THE Tasmanian company responsible for bringing a Dutch-owned super trawler to Australian waters to exploit baitfish stocks is pushing the federal Government to allow it to fish while scientific studies to assess its environmental impact are conducted.
This latest move by Seafish Tasmania has outraged anglers and conservationists who in September staged massive protests against the super trawler and forced Environment Minister Tony Burke to impose a two-year ban on its operations.
Seafish Tasmania director Gerry Geen has asked Burke to allow the controversial 142m super trawler to operate under “restrictions” for 12 months while research is carried out.
Geen claims the factory ship, which is capable of processing hundreds of tonnes of jack mackerel and other baitfish per day, is the only economically viable way to exploit the Small Pelagic Fishery.
Jack mackerel, redbait, blue (slimy) mackerel and other species to be targeted by the super trawler are the main food supply for iconic gamefish species such as southern bluefin tuna. These small fish are also an important food supply for seals, dolphins and other marine mammals.
Seafish Tasmania proposes to extract 18,000 tonnes of pelagic baitfish from around southern Australia and sell the processed fish to African nations.
A fleet of super trawlers, including the vessel Seafish Tasmania has brought to Australia, was responsible for wiping out the pelagic baitfish fishery in Africa.
Fisho today contacted Tony Burke’s office for comments on this latest development in the super trawler saga. The minister is currently in India but a spokesperson said a final decision on the super trawler’s fate would be made after a 60-day consultation period concludes on November 20.
Sources say the Government is unlikely to approve any moves to allow the super trawler to extract baitfish in Australian waters. However, the same sources warn that Seafish Tasmania is desperate to recoup the significant costs associated with bringing the super trawler to Australia and would more than likely take what ever action was necessary to get the ship’s nets in the water.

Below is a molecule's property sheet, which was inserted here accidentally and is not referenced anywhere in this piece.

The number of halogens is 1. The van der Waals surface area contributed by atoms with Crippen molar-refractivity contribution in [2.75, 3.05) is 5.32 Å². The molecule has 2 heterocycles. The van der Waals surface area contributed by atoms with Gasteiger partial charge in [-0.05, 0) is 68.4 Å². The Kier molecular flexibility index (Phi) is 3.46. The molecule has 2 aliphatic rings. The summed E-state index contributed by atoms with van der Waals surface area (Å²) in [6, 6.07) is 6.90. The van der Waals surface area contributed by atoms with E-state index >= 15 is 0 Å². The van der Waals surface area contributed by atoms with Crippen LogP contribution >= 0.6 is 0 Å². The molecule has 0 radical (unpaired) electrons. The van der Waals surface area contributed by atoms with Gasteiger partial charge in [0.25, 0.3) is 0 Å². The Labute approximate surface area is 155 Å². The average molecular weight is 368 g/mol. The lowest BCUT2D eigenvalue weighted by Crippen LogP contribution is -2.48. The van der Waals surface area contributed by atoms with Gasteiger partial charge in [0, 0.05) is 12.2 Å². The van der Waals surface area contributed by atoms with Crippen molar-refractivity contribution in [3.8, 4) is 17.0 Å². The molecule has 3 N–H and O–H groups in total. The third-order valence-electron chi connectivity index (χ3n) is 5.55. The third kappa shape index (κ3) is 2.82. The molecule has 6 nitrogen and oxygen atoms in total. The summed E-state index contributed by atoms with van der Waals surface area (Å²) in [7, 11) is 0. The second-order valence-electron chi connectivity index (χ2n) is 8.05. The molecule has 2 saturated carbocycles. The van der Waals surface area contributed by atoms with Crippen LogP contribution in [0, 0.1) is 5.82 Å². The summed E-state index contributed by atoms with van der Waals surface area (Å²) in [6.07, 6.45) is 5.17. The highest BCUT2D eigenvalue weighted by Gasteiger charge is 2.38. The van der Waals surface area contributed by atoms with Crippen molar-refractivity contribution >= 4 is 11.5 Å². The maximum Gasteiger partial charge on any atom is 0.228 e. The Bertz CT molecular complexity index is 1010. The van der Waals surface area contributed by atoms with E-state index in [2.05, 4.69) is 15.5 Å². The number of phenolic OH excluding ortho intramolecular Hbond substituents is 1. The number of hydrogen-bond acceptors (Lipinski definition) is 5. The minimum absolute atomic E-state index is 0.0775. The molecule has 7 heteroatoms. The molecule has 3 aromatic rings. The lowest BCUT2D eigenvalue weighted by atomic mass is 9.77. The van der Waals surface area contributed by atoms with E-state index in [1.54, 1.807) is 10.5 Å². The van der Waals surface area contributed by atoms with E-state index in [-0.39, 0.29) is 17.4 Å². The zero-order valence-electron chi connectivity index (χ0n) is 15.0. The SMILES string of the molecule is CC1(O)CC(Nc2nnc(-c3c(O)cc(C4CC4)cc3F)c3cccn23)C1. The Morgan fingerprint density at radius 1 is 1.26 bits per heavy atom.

Anglers around the nation would again vehemently oppose any moves to allow the super trawler to operate in our waters. Australian Recreational Fishing Foundation director Allan Hansard told Fisho. “We stopped the super trawler last time and we’ll stop it again,” Hansard said. “There is no science to support the industrial extraction of baitfish stocks from our waters. Until conclusive science has been presented, we can’t allow these factory ships to operate here. It’s as simple as that.”
The ARFF has also released a media statement on the latest super trawler developments. Details HERE.
Sources have told Fisho that the latest move by Seafish Tasmania signals that the campaign to stop the super trawler is far from over.
“Gerry Geen is attempting to stop a two-year ban (which may or may not be declared by Minister Burke after the current 60-day ban expires) by saying he will operate the super trawler as a non-super trawler for the next 12 months so that it does not fall within the super trawler definition prescribed in the September amendments to the Environmental Protection and Biodiversity Conservation Act,” recreational fishing activist Graham Pike said.
“As someone who has been involved in the Small Pelagic Fishery for 12 years … I can state unequivocally that the fundamental issue is that there should be no large scale or industrial scale fishing of the Small Pelagic Fishery (SPF) until the federal Government spends the $2.5 million necessary to undertake scientifically sound, comprehensive Daily Egg Production surveys of all SPF target species, including jack mackerel, redbait, blue mackerel and sardines (pilchards) in all areas of the SPF so that we can prevent the overfishing of these vital forage fish in future.
“Overfishing of these species by the super trawler or any other large vessels or fleet of vessels, will likely cause serious problems for other fish, mammal and bird species in the small pelagic food chain and possibly even a collapse of the marine ecosystems around the southern half of Australia and Tasmania,” Pike said.
Conservationists also strongly oppose attempts by the super trawler to exploit the baitfish fishery.
“Seafish and (the Australian Fisheries Management Authority) will not provide information to the public on where or when the ship will be operating, or how much fish they are catching,” Tasmanian Conservation Trust spokesman Jon Bryan said. “The public will not be able to find out what is going on with this fishing operation. The company’s proposals are not based on science and will not reduce concerns about localised depletion or the threat to dolphins and other marine life.”
Stay tuned to www.fishingworld.com.au for more details as they come to hand.